Traditional advertising in for a bumpy 2010, Deloitte Canada predicts

The think tank's annual tech predictions report corroborates the widely held view that online advertising will continue to siphon from TV, print and radio.

Deloitte Canada predicts more tough times for traditional media in 2010.

With the rising popularity of the mobile internet, Deloitte Canada’s Technology, Media and Telecommunications (TMT) Industry Group predicts that a continued acceleration in demand for online advertising will come at the expense of more mainstream avenues, which will continue to lose steam as ad markets adjust.

Although Deloitte pegs the value of global online ad sales at $80 billion, that still represents only 10% of the market, translating into falling prices in both traditional and online arenas that will benefit Canadian advertisers.

‘What online is doing to traditional media is changing the business model,’ Deloitte Canada research director Duncan Stewart tells MiC. ‘Not only is online taking share from traditional media, they’re lowering the price point.’

Stewart says that as advertisers experiment with smaller online dollar amounts, they’ve been pleased with their return, much to the chagrin of traditional media.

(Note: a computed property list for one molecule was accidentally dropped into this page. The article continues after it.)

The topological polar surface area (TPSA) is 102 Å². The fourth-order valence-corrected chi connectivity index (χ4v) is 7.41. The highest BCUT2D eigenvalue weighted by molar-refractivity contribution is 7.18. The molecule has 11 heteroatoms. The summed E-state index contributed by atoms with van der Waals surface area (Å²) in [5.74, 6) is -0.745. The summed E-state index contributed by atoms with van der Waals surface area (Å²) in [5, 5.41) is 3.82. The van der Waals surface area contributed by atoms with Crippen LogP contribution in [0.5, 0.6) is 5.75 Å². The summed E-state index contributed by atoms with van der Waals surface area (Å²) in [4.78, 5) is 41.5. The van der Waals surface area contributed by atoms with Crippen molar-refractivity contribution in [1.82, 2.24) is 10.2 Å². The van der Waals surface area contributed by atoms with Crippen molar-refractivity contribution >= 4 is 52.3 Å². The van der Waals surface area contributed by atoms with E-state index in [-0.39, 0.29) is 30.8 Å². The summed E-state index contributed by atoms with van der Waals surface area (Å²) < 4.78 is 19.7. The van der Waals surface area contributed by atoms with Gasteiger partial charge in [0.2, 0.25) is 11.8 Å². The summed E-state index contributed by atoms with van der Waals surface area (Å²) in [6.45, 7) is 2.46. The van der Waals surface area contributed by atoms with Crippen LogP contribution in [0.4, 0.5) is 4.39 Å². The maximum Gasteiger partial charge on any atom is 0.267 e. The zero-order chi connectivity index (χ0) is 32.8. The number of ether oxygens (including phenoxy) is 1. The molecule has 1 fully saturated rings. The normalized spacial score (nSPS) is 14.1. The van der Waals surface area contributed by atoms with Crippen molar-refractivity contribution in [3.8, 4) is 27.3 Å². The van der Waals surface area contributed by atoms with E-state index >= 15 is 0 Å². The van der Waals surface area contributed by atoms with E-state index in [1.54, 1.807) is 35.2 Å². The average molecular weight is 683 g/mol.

‘It’s making a lot of people think about taking their ad dollars away from traditional media and putting it towards online,’ Stewart concedes.

‘Just to use a recent example of Deloitte, somebody quoted us four pages in a national magazine for a price 75% lower than two years ago. That’s a smaller, unprofitable industry. We expect to see significant consolidation within the traditional media space.’

Another 2010 trend Deloitte is bearish on is the prospect of pay walls and micropayments for newspaper and magazine online sites. Using data assembled through a combination of in-depth research and interviews with clients, industry analysts and global executives, the firm predicts that most print media will refrain from charging admission to their online portals, citing concerns of negative traffic impact that might further erode advertising revenues.

‘Certainly on the pay wall side, we’re a little skeptical at this point,’ says Deloitte’s Stewart. ‘It works for the Wall Street Journal, and it seems to be working for the Financial Times, but the challenge is when you look at the media industry as a whole. Although some titles can charge for pay walls or micropayments, the vast majority can’t.’

Stewart does see a glimmer of hope for the newspaper, magazine and television industries with the introduction of tablet computers. Deloitte says that the new tablets could sell 10 million units and generate over $1 billion in global sales this year alone.

‘It’ll help,’ says Stewart. ‘The magazine industry has been clobbered, but the tablet computer is perfect for magazine consumption. Tablets will probably make a compelling magazine reader, and that will greatly help the industry.’

Gilad Coppersmith, OMD’s managing director of digital and emerging media and director ignition, isn’t so sure.

‘The impact of net tablets is going to be largely dependent on what content is available in Canada and their price points in the marketplace,’ he tells MiC via email. ‘I would be surprised if both are at the right level in the market to spark widespread adoption in 2010 and provide any kind of ‘revitalization.”